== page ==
Conservative Lee Myung-bak wins presidential election

Posted on : 2007-12-19 18:07 KST Modified on : 2007-12-19 18:07 KST
Lee’s victory brings power to the conservative GNP in ten years and heralds significant changes in South Korea
By Jang Jung-soo

Lee Myung-bak, the conservative candidate of the Grand National Party, has won South Korea’s December 19 presidential election.

Lee, who previously served as the mayor of Seoul, received approximately 48.61 percent of the total. Lee’s closest rival Chung Dong-young, of the liberal, pro-government United New Democratic Party, came in next with approximately 26.21 percent, while independent Lee Hoi-chang received a mere 15.1 percent. Moon Kook-hyun of the Create Korea Party recorded 5.8 percent and Kwon Yong-ghil of the Democratic Labor Party received 3 percent.

The final turnout for Wednesday’s presidential election was estimated at a record low of 62.9 percent, the National Election Commission announced. The NEC said that 23,683,684 voters went to the polls, out of a total 37,653,518. The lower-than-expected turnout can largely be attributed to an excessive amount of smear campaigns lodged throughout the campaign season and Lee’s overwhelming lead in pre-election opinion polls.

Balloting took place in 13,178 polling stations throughout the country. Voting began at 6 a.m. and was scheduled to end at 6 p.m., when vote counting began in 249 local electoral commissions across the country.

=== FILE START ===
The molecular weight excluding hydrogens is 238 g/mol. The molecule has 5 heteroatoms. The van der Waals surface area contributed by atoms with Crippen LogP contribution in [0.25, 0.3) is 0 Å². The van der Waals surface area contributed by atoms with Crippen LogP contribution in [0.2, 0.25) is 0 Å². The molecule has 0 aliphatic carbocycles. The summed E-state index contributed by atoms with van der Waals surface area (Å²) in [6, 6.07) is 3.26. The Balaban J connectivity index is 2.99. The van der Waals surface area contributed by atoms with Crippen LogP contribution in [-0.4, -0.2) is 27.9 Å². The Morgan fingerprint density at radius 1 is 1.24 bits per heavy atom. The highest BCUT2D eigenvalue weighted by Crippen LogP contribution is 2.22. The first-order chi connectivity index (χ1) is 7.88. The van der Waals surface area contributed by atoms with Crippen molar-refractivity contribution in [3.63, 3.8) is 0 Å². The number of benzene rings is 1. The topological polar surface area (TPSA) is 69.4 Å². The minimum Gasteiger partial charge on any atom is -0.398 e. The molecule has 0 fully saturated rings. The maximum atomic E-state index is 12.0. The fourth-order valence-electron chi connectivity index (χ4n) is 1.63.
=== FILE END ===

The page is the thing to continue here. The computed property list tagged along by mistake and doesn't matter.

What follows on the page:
Lee’s victory brings conservatives back to power for the first time in ten years. In the previous election, held in 2002, current President Roh Moo-hyun defeated Lee Hoi-chang, who was the main opposition candidate at the time, by a thin margin.

Lee claimed victory in a televised news conference in the GNP headquarter in Seoul, saying the Korean people had given him “absolute support”. “I'm well aware of the people's wishes, and I will serve the people in a very humble way. According to the people's wishes, I will save the nation's economy that faces a crisis.”

Earlier, Chung Dong-young accepted his defeat in the presidential race. “I respect the Korean people's choice today. I wish president-elect Lee Myung-bak will do well for the country. I apologize for falling short of the people's expectations,” Chung said in a statement at the UNDP headquarters in Seoul.

Lee had a commanding lead in the exit polls, which came on the heels of Lee’s lead in previous polls of more than 20 percentage points over his competitors.

Lee seems to have overcome the political turmoil that was reignited on December 16, when a video clip in which he says he founded the controversial investment firm BBK was discovered.

Since then, Lee’s poll numbers have tumbled. However, Lee’s huge gains in the exit polls seem to illustrate that the exposure generated by the controversy has stimulated alarmed conservative voters to rally behind him.

Before he launched his campaign, Lee was a popular Seoul mayor who transformed the city’s landscape. During his term, which ran from 2002 to 2006, he undertook the restoration of the Cheonggyecheon, a stream that had once been covered by asphalt roads, and created a bus-only lane to ease traffic. These achievements have been cited as prime reasons for his soaring popularity.